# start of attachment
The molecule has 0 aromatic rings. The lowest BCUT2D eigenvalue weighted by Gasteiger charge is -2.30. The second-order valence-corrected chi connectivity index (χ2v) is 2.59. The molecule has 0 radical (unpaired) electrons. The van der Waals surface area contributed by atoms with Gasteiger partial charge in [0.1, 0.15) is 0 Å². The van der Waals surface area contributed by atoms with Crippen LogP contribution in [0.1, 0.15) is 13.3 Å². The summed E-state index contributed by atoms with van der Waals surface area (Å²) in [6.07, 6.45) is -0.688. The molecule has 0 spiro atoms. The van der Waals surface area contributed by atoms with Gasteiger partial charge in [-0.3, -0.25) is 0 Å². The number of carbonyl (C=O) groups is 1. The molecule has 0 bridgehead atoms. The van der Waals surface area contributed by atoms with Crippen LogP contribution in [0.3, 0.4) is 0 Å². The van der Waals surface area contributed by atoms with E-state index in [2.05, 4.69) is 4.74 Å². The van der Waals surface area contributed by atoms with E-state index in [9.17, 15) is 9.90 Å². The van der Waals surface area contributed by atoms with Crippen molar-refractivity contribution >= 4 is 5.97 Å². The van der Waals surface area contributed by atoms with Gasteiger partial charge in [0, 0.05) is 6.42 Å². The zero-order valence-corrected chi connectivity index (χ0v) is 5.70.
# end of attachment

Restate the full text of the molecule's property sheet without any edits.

The molecule has 0 aromatic rings. The lowest BCUT2D eigenvalue weighted by Gasteiger charge is -2.30. The second-order valence-corrected chi connectivity index (χ2v) is 2.59. The molecule has 0 radical (unpaired) electrons. The van der Waals surface area contributed by atoms with Gasteiger partial charge in [0.1, 0.15) is 0 Å². The van der Waals surface area contributed by atoms with Crippen LogP contribution in [0.1, 0.15) is 13.3 Å². The summed E-state index contributed by atoms with van der Waals surface area (Å²) in [6.07, 6.45) is -0.688. The molecule has 0 spiro atoms. The van der Waals surface area contributed by atoms with Gasteiger partial charge in [-0.3, -0.25) is 0 Å². The number of carbonyl (C=O) groups is 1. The molecule has 0 bridgehead atoms. The van der Waals surface area contributed by atoms with Crippen LogP contribution in [0.3, 0.4) is 0 Å². The van der Waals surface area contributed by atoms with E-state index in [2.05, 4.69) is 4.74 Å². The van der Waals surface area contributed by atoms with E-state index in [9.17, 15) is 9.90 Å². The van der Waals surface area contributed by atoms with Crippen molar-refractivity contribution >= 4 is 5.97 Å². The van der Waals surface area contributed by atoms with Gasteiger partial charge in [0, 0.05) is 6.42 Å². The zero-order valence-corrected chi connectivity index (χ0v) is 5.70.